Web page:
We were on our third day of stalking Montana pronghorn down in what is known as the Missouri Breaks. It was rifle season, but man, it was still a hot day. We finally glassed a small herd a mile or so away, so we started sneaking our way towards them. We were lucky that there was some topography between us because when the group finally made their way to the side of the hill we were on, I was set up for a great shot. I was expecting a 250 or 300-yard shot, but we ranged them at 120 yards. Shooting on that steep of a hill was making it a bit tricky to create a sturdy rest. Once I finally got my sight in place, the buck of the group came into view and with a steady pull on the trigger my tag was filled ending a great day of hunting.
Little did I know that I just harvested a pronghorn on some of the very same ground the Lewis and Clark expedition had explored back in 1805. In fact, the area is incredibly rich in history, culture and scientific value. In 1976, Congress designated the Missouri River segment and corridor in this area a National Wild and Scenic River, and the area became a National Monument in 2001. The Breaks still remained largely unchanged from the time that Lewis and Clark passed through over 200 years ago, offering – and this is key – hunting, fishing, rafting and other recreational opportunities in pristine landscapes.
In a new report supported by the National Deer Association – National Monuments: A Hunting and Fishing Perspective – 25 conservation groups and outdoor businesses outlined eight principles to be followed to generate meaningful hunt-fish support for the creation and management of national monuments on public land:
- Important fish and wildlife habitat must be conserved;
- The monument proclamation must clearly stipulate that management authority over fish and wildlife populations will be retained by state fish and wildlife agencies;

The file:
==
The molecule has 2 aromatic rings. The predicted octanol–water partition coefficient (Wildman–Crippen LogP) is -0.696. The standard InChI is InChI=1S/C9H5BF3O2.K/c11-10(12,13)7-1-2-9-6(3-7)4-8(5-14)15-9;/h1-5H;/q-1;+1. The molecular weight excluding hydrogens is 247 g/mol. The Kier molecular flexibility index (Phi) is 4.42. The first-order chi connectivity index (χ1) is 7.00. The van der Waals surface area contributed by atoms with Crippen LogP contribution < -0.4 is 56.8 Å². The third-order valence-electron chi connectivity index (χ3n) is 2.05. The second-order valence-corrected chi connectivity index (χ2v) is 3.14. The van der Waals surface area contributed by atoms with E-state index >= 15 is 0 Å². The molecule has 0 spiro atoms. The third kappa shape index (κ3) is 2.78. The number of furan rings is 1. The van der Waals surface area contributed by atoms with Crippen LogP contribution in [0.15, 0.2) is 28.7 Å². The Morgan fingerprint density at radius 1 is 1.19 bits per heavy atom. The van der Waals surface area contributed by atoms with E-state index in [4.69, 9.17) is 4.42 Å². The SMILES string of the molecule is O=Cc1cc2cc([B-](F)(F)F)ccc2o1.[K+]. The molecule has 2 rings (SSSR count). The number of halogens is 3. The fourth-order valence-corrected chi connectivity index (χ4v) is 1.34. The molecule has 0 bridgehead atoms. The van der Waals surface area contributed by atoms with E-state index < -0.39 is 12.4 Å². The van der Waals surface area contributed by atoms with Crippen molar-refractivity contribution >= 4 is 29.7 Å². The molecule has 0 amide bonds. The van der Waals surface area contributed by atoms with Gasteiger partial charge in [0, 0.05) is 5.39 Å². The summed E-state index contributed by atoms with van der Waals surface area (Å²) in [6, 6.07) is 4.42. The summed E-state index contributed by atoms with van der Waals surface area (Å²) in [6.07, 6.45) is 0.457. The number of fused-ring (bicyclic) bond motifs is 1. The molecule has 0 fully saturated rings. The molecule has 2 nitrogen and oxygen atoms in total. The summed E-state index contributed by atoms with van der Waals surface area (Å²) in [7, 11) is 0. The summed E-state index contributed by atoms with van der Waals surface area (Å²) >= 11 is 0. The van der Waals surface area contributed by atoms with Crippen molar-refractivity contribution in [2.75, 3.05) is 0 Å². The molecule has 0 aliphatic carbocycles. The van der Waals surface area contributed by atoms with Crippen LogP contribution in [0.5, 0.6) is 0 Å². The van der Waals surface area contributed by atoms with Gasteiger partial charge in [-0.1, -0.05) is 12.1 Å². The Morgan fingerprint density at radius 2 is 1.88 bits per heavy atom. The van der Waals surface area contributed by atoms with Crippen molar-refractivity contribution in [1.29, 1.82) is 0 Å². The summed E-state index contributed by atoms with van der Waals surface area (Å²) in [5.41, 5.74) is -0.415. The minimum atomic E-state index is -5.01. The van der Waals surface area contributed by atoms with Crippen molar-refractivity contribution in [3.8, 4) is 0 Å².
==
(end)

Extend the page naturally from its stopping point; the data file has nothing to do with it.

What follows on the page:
- Bureau of Land Management and U.S. Forest Service lands must remain under the authority and jurisdiction of these multiple-use focused land management agencies;
- The monument proclamation must direct reasonable access for fishing, hunting, and wildlife management, including allowances for terrestrial habitat improvement and water developments;
- The input and guidance of hunters and anglers must be included in management plans for national monuments;
- The monument proposal must be developed through a public process – one that includes hunters and anglers, as well as appropriate state, Tribal, and local governments;
- The monument proposal must gain support from local hunters and anglers; and
- Hunting and fishing opportunities must be upheld and the historical and cultural significance of our outdoor traditions explicitly acknowledged in the monument proclamation.
When used properly, the Antiquities Act – which gives the Executive Branch the authority to establish National Monuments – has given us the opportunity to maintain some of the world’s best public hunting and fishing areas by conserving large and vitally important landscapes. It is critical that hunting, fishing and other recreation opportunities remain a priority on lands considered for National Monument status, and the above principles ensure that prioritization.
The report also includes stories from sportsmen, sportswomen, and business owners with deep connections to four different national monuments, including the Upper Missouri Breaks National Monument, where my pronghorn hunt took place. Since the Antiquities Act became law in 1906, 18 Presidents have set aside national treasures as monuments for the American people to enjoy. National monuments aren’t only a part of history, they also help support the $862 billion outdoor recreation economy, which includes hunting and fishing.
The NDA recognizes the historical, cultural, scientific and recreational value of National Monuments done right. The report, and the principles outlined within, provide a roadmap for doing just that – creating monuments that are widely supported and maximize value.